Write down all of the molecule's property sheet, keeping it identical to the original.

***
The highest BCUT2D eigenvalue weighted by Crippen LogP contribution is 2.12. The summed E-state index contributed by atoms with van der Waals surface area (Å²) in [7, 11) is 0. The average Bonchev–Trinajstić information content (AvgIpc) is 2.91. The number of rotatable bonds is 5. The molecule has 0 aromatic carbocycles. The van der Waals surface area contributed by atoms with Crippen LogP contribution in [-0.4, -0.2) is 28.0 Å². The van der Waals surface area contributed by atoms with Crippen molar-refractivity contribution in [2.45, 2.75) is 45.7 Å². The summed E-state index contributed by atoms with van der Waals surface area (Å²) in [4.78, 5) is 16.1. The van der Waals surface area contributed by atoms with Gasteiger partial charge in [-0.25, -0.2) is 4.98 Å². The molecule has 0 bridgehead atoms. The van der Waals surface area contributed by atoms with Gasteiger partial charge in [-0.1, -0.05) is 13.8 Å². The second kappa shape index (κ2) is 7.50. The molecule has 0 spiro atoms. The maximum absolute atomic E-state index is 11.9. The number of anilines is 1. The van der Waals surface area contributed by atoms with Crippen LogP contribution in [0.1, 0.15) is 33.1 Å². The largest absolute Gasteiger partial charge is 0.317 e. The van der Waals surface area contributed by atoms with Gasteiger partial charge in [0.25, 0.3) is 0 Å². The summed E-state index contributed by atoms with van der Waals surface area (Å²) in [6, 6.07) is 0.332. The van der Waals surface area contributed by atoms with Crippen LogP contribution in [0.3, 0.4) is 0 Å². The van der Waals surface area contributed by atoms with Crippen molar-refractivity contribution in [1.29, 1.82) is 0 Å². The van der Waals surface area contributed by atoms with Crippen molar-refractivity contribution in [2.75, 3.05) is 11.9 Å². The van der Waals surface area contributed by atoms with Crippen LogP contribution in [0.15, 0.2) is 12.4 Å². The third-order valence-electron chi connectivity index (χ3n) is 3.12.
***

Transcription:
The highest BCUT2D eigenvalue weighted by Crippen LogP contribution is 2.12. The summed E-state index contributed by atoms with van der Waals surface area (Å²) in [7, 11) is 0. The average Bonchev–Trinajstić information content (AvgIpc) is 2.91. The number of rotatable bonds is 5. The molecule has 0 aromatic carbocycles. The van der Waals surface area contributed by atoms with Crippen LogP contribution in [-0.4, -0.2) is 28.0 Å². The van der Waals surface area contributed by atoms with Crippen molar-refractivity contribution in [2.45, 2.75) is 45.7 Å². The summed E-state index contributed by atoms with van der Waals surface area (Å²) in [4.78, 5) is 16.1. The van der Waals surface area contributed by atoms with Gasteiger partial charge in [-0.25, -0.2) is 4.98 Å². The molecule has 0 bridgehead atoms. The van der Waals surface area contributed by atoms with Gasteiger partial charge in [-0.1, -0.05) is 13.8 Å². The second kappa shape index (κ2) is 7.50. The molecule has 0 spiro atoms. The maximum absolute atomic E-state index is 11.9. The number of anilines is 1. The van der Waals surface area contributed by atoms with Crippen LogP contribution in [0.1, 0.15) is 33.1 Å². The largest absolute Gasteiger partial charge is 0.317 e. The van der Waals surface area contributed by atoms with Gasteiger partial charge in [0.25, 0.3) is 0 Å². The summed E-state index contributed by atoms with van der Waals surface area (Å²) in [6, 6.07) is 0.332. The van der Waals surface area contributed by atoms with Crippen LogP contribution in [0.3, 0.4) is 0 Å². The van der Waals surface area contributed by atoms with Crippen molar-refractivity contribution in [1.29, 1.82) is 0 Å². The van der Waals surface area contributed by atoms with Crippen molar-refractivity contribution in [2.75, 3.05) is 11.9 Å². The van der Waals surface area contributed by atoms with Crippen LogP contribution in [0.15, 0.2) is 12.4 Å². The third-order valence-electron chi connectivity index (χ3n) is 3.12.